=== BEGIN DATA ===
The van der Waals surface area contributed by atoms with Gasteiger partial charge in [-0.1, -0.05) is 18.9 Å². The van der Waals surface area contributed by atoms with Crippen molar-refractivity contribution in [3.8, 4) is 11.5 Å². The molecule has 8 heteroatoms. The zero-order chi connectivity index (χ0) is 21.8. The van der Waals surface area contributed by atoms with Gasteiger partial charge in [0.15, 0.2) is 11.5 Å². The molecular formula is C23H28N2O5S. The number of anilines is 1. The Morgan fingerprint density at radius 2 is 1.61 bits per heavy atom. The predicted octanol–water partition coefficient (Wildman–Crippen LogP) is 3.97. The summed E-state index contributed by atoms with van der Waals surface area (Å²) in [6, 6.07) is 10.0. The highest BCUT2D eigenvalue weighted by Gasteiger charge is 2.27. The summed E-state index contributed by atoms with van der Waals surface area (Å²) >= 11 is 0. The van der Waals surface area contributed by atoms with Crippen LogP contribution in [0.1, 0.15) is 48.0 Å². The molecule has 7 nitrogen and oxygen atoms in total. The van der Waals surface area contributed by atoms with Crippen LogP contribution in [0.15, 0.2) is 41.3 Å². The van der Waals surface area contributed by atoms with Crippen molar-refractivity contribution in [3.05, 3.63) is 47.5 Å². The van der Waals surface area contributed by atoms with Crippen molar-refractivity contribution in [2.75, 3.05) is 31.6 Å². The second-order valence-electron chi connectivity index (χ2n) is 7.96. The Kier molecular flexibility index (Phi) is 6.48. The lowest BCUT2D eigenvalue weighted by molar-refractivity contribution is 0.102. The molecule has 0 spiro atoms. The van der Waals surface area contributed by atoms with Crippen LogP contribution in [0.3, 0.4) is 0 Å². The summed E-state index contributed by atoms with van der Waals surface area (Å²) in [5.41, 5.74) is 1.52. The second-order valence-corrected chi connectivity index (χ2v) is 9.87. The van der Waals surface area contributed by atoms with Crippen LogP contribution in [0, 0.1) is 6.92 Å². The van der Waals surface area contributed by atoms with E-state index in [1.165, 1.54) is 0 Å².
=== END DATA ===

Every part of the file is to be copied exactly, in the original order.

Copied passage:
The van der Waals surface area contributed by atoms with Gasteiger partial charge in [-0.1, -0.05) is 18.9 Å². The van der Waals surface area contributed by atoms with Crippen molar-refractivity contribution in [3.8, 4) is 11.5 Å². The molecule has 8 heteroatoms. The zero-order chi connectivity index (χ0) is 21.8. The van der Waals surface area contributed by atoms with Gasteiger partial charge in [0.15, 0.2) is 11.5 Å². The molecular formula is C23H28N2O5S. The number of anilines is 1. The Morgan fingerprint density at radius 2 is 1.61 bits per heavy atom. The predicted octanol–water partition coefficient (Wildman–Crippen LogP) is 3.97. The summed E-state index contributed by atoms with van der Waals surface area (Å²) in [6, 6.07) is 10.0. The highest BCUT2D eigenvalue weighted by Gasteiger charge is 2.27. The summed E-state index contributed by atoms with van der Waals surface area (Å²) >= 11 is 0. The van der Waals surface area contributed by atoms with Crippen LogP contribution in [0.1, 0.15) is 48.0 Å². The molecule has 7 nitrogen and oxygen atoms in total. The van der Waals surface area contributed by atoms with Crippen LogP contribution in [0.15, 0.2) is 41.3 Å². The van der Waals surface area contributed by atoms with Crippen molar-refractivity contribution in [3.05, 3.63) is 47.5 Å². The van der Waals surface area contributed by atoms with Crippen molar-refractivity contribution in [2.75, 3.05) is 31.6 Å². The second-order valence-electron chi connectivity index (χ2n) is 7.96. The Kier molecular flexibility index (Phi) is 6.48. The lowest BCUT2D eigenvalue weighted by molar-refractivity contribution is 0.102. The molecule has 0 spiro atoms. The van der Waals surface area contributed by atoms with Crippen LogP contribution in [0.3, 0.4) is 0 Å². The summed E-state index contributed by atoms with van der Waals surface area (Å²) in [5.41, 5.74) is 1.52. The second-order valence-corrected chi connectivity index (χ2v) is 9.87. The van der Waals surface area contributed by atoms with Crippen LogP contribution in [0, 0.1) is 6.92 Å². The van der Waals surface area contributed by atoms with E-state index in [1.165, 1.54) is 0 Å².